BASE runs as a Web Application integrated with Mule, ESB [7] and Apache ActiveMQ [8]. This integrated system is configured as a cluster with multiple servers, providing high availability and failover.

BASE allows developers and subject matter experts describe and create business processes and workflows based on the REST API created on-the-fly on the top of business ontology.

These basic SOA standardizations provide the ground for service orchestration, reducing tight coupling of applications, and decreasing production problems and maintenance efforts.

To play with the prototype online just use the descriptions, the link and the key in the book online http://itofthefuture.com.

Collaboration of Services and Transformation of “tribal knowledge”

Collaboration between people and groups seems to be a thing with a positive sign, although we know how difficult this can be. Distributed knowledge and process systems [9] “allows involved parties, people and companies, negotiate multiple forms of collaboration online while sharing data and services.”

What is the need for collaboration of services?

Collaborative security of service groups is different from a single service security.

Simultaneous activity of many services, working on a common task, requires collaborative decision making. Think of a situation with multiple transportation services on the ground and in the air, when their interaction and collaboration is the must.

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How can computer services optimize their behavior, when many of them simultaneosly perform different and sometimes conflicting tasks, interfere with external events and weather, trying to adapt to a quickly changing situation?


 

References:

  1. Cycorp combines an unparalleled common sense ontology and knowledge base with a powerful reasoning engine and natural language interfaces, http://cyc.com
  2. Financial Industry Business Ontology (FIBO) standard, http://www.edmcouncil.org/financialbusiness
  3. Conversational Semantic Service Map, Yefim (Jeff) Zhuk, The system for collaborative design, assembly on-the-fly, execution, benchmarking, and negotiation of computer services and applications by developers and subject matter experts, US Patent Pending.
  4. Knowledge-Driven Architecture, Yefim Zhuk, Streamlining development and driving applications with business rules & scenarios, US Patent, http://www.google.com/patents/US7774751
  5. The book online, “IT of the future”, http://ITofTheFuture.com, focuses on practical steps to transition the current IT of competing applications to a unified Semantic Cloud Architecture and describes Business Architecture Sandbox for Enterprise.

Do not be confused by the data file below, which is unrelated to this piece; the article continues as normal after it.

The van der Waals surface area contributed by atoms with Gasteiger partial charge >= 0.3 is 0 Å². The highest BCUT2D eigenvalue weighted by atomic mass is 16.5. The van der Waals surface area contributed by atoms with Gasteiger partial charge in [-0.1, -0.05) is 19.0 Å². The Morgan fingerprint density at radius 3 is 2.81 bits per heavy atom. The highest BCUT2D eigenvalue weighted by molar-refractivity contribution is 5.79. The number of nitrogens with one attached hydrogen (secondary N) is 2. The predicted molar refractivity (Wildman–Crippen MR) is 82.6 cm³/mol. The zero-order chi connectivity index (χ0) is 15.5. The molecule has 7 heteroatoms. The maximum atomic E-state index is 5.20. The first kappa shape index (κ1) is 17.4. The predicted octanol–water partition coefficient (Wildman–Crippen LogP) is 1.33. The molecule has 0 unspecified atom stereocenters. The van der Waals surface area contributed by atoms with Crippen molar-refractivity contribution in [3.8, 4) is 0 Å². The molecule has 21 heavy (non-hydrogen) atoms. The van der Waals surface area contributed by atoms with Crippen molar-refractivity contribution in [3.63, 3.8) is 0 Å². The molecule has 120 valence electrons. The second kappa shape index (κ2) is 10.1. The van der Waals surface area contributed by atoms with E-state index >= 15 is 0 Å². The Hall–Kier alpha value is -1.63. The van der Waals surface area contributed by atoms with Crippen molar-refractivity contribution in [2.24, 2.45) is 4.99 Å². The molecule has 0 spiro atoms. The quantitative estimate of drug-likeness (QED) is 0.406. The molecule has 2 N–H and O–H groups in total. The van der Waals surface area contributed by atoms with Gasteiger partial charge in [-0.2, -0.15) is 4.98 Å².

6. Adaptive Robot System with Knowledge-Driven Architecture, Yefim Zhuk, On-the-fly translations of situational requirements into adaptive robot skills, US Patent, http://www.google.com/patents/US7966093
  7. MuleSoft Enterprise Service Buse (ESB), https://www.mulesoft.com/
  8. Apache ActiveMQ, http://activemq.apache.org/
  9. Distributed Knowledge and Process system, Yefim Zhuk, The system allows negotiate multiple forms of collaboration, and contains sufficiently flexible levels of data security for online collaboration, US Patent, http://www.google.com.sv/patents/US7032006
  10. Collaborative Security and Decision Making, Yefim Zhuk, transforming a beautiful idea of collaborative security decision making into a working system, US Patent,http://serviceconnect.org/
  11. Rules Collector system, Yefim Zhuk, Transforming “tribal knowledge” into formal rules to drive applications and business processes, US Patent, http://captureknowledge.org/
  12. Top Development Skills – review, http://topdevelopmentskills.com/TopDevelopmentSkills.pdf
  13. Internet Technology Summit Program – integrated software and knowledge engineering, http://InternetTechnology.us
  14. Galvanize IT – teaching Data Science, galvanize.com

About the author

Chief Architect at ITS, Inc., Yefim (Jeff) Zhuk, worked as Director of Enterprise Architecture at Sallie Mae, consulted Boeing and other corporate and government agencies in SOA and knowledge engineering, shared his expertise at Java One, Semantic Tech, and Boeing Conferences. In his books, patents and publications Yefim described a new field of Integrated Software and Knowledge Engineering. The methods and prototypes described him as Business Architecture Sandbox for Enterprise (BASE) and Conversational Semantic Decision Support place new technology seeds in the current business ground, helping transitioning to rule-based applications and Semantic Cloud Architecture.